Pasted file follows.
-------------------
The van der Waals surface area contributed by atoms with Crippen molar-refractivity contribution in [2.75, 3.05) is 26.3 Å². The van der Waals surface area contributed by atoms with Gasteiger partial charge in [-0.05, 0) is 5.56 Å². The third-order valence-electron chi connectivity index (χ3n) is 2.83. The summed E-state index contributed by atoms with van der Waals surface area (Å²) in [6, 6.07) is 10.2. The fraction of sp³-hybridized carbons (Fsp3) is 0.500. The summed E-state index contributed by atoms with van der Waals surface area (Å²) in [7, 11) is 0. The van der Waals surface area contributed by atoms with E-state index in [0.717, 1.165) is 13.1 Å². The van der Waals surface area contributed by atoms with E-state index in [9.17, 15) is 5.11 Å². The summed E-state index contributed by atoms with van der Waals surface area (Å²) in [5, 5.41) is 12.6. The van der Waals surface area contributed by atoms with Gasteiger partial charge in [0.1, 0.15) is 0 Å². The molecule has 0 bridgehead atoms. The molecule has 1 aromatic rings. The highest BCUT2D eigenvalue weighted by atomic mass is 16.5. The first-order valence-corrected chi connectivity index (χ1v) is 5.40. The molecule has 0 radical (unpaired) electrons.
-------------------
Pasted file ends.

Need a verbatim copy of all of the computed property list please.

The van der Waals surface area contributed by atoms with Crippen molar-refractivity contribution in [2.75, 3.05) is 26.3 Å². The van der Waals surface area contributed by atoms with Gasteiger partial charge in [-0.05, 0) is 5.56 Å². The third-order valence-electron chi connectivity index (χ3n) is 2.83. The summed E-state index contributed by atoms with van der Waals surface area (Å²) in [6, 6.07) is 10.2. The fraction of sp³-hybridized carbons (Fsp3) is 0.500. The summed E-state index contributed by atoms with van der Waals surface area (Å²) in [7, 11) is 0. The van der Waals surface area contributed by atoms with E-state index in [0.717, 1.165) is 13.1 Å². The van der Waals surface area contributed by atoms with E-state index in [9.17, 15) is 5.11 Å². The summed E-state index contributed by atoms with van der Waals surface area (Å²) in [5, 5.41) is 12.6. The van der Waals surface area contributed by atoms with Gasteiger partial charge in [0.1, 0.15) is 0 Å². The molecule has 0 bridgehead atoms. The molecule has 1 aromatic rings. The highest BCUT2D eigenvalue weighted by atomic mass is 16.5. The first-order valence-corrected chi connectivity index (χ1v) is 5.40. The molecule has 0 radical (unpaired) electrons.